Saluda considers Ozone Drive’s future appearance

Published 6:29 pm Monday, February 18, 2013

Property owners along Ozone Drive, which carries traffic between Interstate 26 and Main Street, Saluda, might get a chance to voice their concerns and opinions in the near future, as city officials recently discussed the long-term appearance of the road.

“What kind of vision do we have for Ozone Drive?” asked Saluda Planning Board Chair Henry Bright at a Feb. 12 meeting. “What do we want Ozone to look like?”

Saluda City Commissioners discussed Ozone Drive during a continuation of their Feb. 11 meeting. At that time Bright expressed the need for input from the 46 property owners whose land fronts the thoroughfare. Without help and support from these owners, said Bright, progress would be hard to accomplish.

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“That’s the kind of initiative that we need to make sooner, than later,” continued Bright because planning for development, “is a big, big job.”

His comments found support from various city officials, including commissioner Lynn Cass, who said she wants Ozone Drive to be an inviting entrance into town. Both mayor Fred Baisden and commissioner George Sweet agreed with getting property owners together to provide input.

Feedback included focusing on the stretch of Ozone from Laurel Drive to Main Street, but Commissioner Johnnie Kinard suggested that the effort be extended “all the way out (Ozone).”

Bright asked if commissioners want the planning board to work on ways to make Ozone Drive, or at least part of it, an overlay district. In an overlay district, additional restrictions are added to a particular area. Ozone Drive is currently zoned C2 (commercial). Professional office spaces with pleasing exteriors could help provide a more inviting experience for those driving into town from the highway, commissioners said.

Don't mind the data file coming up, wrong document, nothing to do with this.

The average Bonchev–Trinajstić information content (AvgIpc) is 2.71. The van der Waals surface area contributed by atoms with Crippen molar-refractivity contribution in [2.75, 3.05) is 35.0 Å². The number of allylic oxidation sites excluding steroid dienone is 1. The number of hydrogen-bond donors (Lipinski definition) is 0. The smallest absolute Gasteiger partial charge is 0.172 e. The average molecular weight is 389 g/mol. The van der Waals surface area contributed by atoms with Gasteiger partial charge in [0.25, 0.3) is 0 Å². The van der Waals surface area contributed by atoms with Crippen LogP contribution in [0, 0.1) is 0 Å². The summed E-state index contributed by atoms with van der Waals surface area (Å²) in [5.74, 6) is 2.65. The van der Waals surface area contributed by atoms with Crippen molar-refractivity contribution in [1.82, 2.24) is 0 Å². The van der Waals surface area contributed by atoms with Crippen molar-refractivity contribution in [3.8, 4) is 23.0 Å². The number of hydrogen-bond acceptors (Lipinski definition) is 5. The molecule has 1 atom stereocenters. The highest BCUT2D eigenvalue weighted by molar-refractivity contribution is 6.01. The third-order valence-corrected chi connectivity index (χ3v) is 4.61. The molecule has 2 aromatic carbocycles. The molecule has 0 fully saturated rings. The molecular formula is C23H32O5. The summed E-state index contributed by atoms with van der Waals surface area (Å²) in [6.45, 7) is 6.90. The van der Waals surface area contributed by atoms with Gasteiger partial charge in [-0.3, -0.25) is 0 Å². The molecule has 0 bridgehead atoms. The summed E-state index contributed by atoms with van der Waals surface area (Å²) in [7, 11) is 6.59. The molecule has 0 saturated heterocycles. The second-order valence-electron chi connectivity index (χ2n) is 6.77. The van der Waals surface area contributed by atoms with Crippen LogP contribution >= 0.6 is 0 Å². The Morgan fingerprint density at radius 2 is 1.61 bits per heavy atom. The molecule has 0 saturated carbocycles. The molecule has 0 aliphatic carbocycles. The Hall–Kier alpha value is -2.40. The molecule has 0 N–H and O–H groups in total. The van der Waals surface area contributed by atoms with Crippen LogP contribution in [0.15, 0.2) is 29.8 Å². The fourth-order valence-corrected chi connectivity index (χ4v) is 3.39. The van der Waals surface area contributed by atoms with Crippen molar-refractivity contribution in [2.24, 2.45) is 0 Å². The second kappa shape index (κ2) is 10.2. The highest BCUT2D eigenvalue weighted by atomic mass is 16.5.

One issue is that some business signs along Main Street and Ozone Drive are currently not in compliance with the city’s ordinance about size and setback distances. However,city administrator Erny Williams noted the city’s intent is not to enforce all violations at once. That would  be impractical, he remarked.

City attorney Bailey Nager noted that both Cashiers and Highlands have pole signs that are low, and present no visual clutter. Saluda’s current ordinance specifies that no sign can project beyond any street line. Portable signs must be no more than 6-square-feet on the larger display side. Commissioner Sweet suggested determining a maximum total height.

Mayor Baisden questioned whether the ordinance allows council to ask owners to repair any signs in disrepair. Williams said the ordinance does allow that, adding that if an old sign can be repaired it does not have to comply with the new ordinance. Nager said if a sign must be replaced, the new one must comply with the ordinance, and if a sign is changed from one business to another, it also must comply.

Discussion followed on specific instances of signs that might be in violation, or are especially unattractive. In one case a business owner’s temporary sign in a C2 area was declared “ugly.” Sweet noted, “If he (the owner) moves it every two weeks, and puts it back, it’s still ugly.”

Regarding the historic Main Street area, Sweet noted an obligation to businesses to have signs that tell people about them.

“It’s evident to me,” said Williams, “that sign issues are big problems that need to be addressed. It will probably take a lot of discussion to solve.”

Those in attendance at the Feb. 12 meeting also considered the issue of building setback distances within the city.

Commissioners discussed how sub-size lots and narrow streets in the city, combined with potential street widening, all affect building setback distance. Attorney Nager noted that street widening would affect existing structures.

Commissioner Leon Morgan said the most fair method is to measure from edge of pavement, rather than the center of a given road. Commissioner Sweet noted the difficulty of predicting whether any road will be widened, but added, “If the center of the road moves, so be it.”

Sweet said he anticipates no changes in the next five years.